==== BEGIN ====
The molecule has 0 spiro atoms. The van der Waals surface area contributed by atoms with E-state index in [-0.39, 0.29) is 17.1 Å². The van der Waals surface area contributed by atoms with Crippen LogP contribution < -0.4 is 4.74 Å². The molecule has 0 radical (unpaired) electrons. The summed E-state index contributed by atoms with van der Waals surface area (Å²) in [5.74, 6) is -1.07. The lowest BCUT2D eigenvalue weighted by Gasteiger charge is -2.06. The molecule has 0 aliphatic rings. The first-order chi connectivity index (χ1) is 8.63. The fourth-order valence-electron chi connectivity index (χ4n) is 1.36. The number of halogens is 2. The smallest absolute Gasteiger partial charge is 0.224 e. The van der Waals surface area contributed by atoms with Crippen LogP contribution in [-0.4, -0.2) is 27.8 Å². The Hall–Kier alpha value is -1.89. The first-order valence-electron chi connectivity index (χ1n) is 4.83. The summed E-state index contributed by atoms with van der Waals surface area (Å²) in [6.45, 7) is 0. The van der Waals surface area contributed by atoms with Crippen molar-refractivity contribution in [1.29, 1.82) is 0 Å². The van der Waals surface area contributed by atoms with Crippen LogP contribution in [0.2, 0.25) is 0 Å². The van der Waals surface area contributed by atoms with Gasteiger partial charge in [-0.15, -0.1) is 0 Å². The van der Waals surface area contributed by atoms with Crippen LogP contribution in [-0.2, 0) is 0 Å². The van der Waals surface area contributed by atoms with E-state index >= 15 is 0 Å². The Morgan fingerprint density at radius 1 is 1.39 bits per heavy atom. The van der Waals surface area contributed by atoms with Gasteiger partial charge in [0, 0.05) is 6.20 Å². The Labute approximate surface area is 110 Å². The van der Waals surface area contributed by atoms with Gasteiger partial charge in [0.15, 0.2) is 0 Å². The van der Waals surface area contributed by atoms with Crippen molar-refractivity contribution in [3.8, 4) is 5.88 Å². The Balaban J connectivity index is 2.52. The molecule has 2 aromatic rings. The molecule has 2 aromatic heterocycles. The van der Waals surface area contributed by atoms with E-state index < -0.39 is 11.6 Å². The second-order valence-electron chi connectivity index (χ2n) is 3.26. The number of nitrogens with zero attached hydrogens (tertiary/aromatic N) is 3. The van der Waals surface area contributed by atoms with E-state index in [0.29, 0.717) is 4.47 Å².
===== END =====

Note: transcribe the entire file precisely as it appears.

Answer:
The molecule has 0 spiro atoms. The van der Waals surface area contributed by atoms with E-state index in [-0.39, 0.29) is 17.1 Å². The van der Waals surface area contributed by atoms with Crippen LogP contribution < -0.4 is 4.74 Å². The molecule has 0 radical (unpaired) electrons. The summed E-state index contributed by atoms with van der Waals surface area (Å²) in [5.74, 6) is -1.07. The lowest BCUT2D eigenvalue weighted by Gasteiger charge is -2.06. The molecule has 0 aliphatic rings. The first-order chi connectivity index (χ1) is 8.63. The fourth-order valence-electron chi connectivity index (χ4n) is 1.36. The number of halogens is 2. The smallest absolute Gasteiger partial charge is 0.224 e. The van der Waals surface area contributed by atoms with Crippen LogP contribution in [-0.4, -0.2) is 27.8 Å². The Hall–Kier alpha value is -1.89. The first-order valence-electron chi connectivity index (χ1n) is 4.83. The summed E-state index contributed by atoms with van der Waals surface area (Å²) in [6.45, 7) is 0. The van der Waals surface area contributed by atoms with Crippen molar-refractivity contribution in [1.29, 1.82) is 0 Å². The van der Waals surface area contributed by atoms with Crippen LogP contribution in [0.2, 0.25) is 0 Å². The van der Waals surface area contributed by atoms with Gasteiger partial charge in [-0.15, -0.1) is 0 Å². The van der Waals surface area contributed by atoms with Crippen LogP contribution in [-0.2, 0) is 0 Å². The van der Waals surface area contributed by atoms with E-state index >= 15 is 0 Å². The Morgan fingerprint density at radius 1 is 1.39 bits per heavy atom. The van der Waals surface area contributed by atoms with Gasteiger partial charge in [0, 0.05) is 6.20 Å². The Labute approximate surface area is 110 Å². The van der Waals surface area contributed by atoms with Gasteiger partial charge in [0.15, 0.2) is 0 Å². The van der Waals surface area contributed by atoms with Crippen molar-refractivity contribution in [3.8, 4) is 5.88 Å². The Balaban J connectivity index is 2.52. The molecule has 2 aromatic rings. The molecule has 2 aromatic heterocycles. The van der Waals surface area contributed by atoms with E-state index < -0.39 is 11.6 Å². The second-order valence-electron chi connectivity index (χ2n) is 3.26. The number of nitrogens with zero attached hydrogens (tertiary/aromatic N) is 3. The van der Waals surface area contributed by atoms with E-state index in [0.29, 0.717) is 4.47 Å².